Champlain Bridge Advances
One of the largest infrastructure projects in North America, due for completion in 2019.
The Champlain Bridge Corridor Project highlights Arup’s use of global expertise to bring an innovative approach to the procurement of a multi-billion dollar infrastructure project in Canada.
Since 2012, Arup has been providing expert technical advice to the Government of Canada to facilitate the replacement of the 3.4 km-long Champlain Bridge over the St Lawrence River and Seaway and 4 km of congested urban highway. It is one of the busiest corridors in Canada and hence is vital to both the local and national economy.
When the condition of the existing bridge deteriorated in the fall 2013, Arup accepted the challenge of developing the design and technical requirement for this complex $4.239bn (CDN) PPP project so that the RFQ and RFP could be released within nine months.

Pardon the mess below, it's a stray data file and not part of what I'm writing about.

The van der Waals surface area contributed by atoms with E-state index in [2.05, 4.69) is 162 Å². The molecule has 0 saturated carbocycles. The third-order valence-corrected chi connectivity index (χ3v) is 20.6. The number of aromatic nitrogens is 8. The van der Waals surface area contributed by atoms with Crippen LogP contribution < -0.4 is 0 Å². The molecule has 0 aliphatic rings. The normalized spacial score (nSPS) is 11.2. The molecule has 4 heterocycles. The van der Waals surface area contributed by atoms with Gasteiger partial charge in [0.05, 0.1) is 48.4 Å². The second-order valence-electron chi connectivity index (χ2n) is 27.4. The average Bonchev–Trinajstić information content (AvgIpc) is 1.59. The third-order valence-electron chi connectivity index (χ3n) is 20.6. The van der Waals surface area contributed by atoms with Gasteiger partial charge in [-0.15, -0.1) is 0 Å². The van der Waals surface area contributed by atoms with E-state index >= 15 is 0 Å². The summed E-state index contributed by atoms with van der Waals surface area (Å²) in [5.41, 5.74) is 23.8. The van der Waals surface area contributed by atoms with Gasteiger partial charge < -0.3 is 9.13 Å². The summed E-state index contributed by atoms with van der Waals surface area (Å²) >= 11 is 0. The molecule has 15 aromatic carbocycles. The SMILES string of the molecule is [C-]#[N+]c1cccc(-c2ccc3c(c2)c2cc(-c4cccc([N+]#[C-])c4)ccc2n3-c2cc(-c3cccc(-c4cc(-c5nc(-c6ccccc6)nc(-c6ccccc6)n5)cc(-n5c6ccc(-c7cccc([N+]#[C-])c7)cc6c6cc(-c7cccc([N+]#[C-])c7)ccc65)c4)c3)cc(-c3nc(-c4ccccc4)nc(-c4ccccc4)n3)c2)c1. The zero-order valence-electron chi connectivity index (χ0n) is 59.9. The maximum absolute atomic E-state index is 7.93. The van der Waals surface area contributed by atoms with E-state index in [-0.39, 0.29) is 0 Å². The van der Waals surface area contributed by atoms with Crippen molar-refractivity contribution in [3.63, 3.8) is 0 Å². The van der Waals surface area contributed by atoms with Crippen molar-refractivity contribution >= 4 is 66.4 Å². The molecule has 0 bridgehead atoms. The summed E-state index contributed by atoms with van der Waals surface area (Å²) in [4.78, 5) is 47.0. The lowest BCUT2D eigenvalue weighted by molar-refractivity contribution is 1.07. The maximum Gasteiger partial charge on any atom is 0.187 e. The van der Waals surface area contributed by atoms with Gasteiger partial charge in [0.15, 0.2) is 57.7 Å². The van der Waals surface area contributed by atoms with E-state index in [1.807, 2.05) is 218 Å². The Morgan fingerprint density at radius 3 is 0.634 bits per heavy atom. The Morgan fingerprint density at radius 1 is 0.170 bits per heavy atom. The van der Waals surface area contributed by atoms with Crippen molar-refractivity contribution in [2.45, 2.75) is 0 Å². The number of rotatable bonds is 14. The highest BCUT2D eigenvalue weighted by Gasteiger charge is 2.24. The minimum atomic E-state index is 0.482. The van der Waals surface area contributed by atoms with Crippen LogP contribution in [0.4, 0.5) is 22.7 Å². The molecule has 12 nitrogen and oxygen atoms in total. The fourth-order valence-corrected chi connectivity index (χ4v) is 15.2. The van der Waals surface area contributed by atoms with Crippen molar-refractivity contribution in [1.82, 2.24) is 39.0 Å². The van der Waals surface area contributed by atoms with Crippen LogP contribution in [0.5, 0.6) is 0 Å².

The challenge was compounded by the objective to deliver a high quality architectural solution, whilst achieving a bridge with a 125-year design life.
The curved alignment and sculptural piers create an instantly recognisable shore-to-shore design with the elegant main tower and its harp of cables adding a unique accent to the bridge.
The design accommodates future public transport plans by retaining the flexibility to run buses or a light rail train on a central transit corridor.
The total length of the bridge is 3.4 kilometres and will comprise 60,000 metric tons of steel, 1.3 million bolts and over 250 m³ of concrete.
The design lifespan is 125 years and is due for delivery in December 2018.
Building any bridge is a highly complex undertaking. Given the very tight deadline, the contractor, Signature on the Saint-Laurent , has opted to work on several aspects at the same time.
The contractors, therefore, built three large temporary jetties to enable work on various sections simultaneously to meet the delivery on time.
This strategy enables the contractors to maximize on-site prefabrication and pre-assembly of concrete and steel parts as well as their subsequent assembly completion.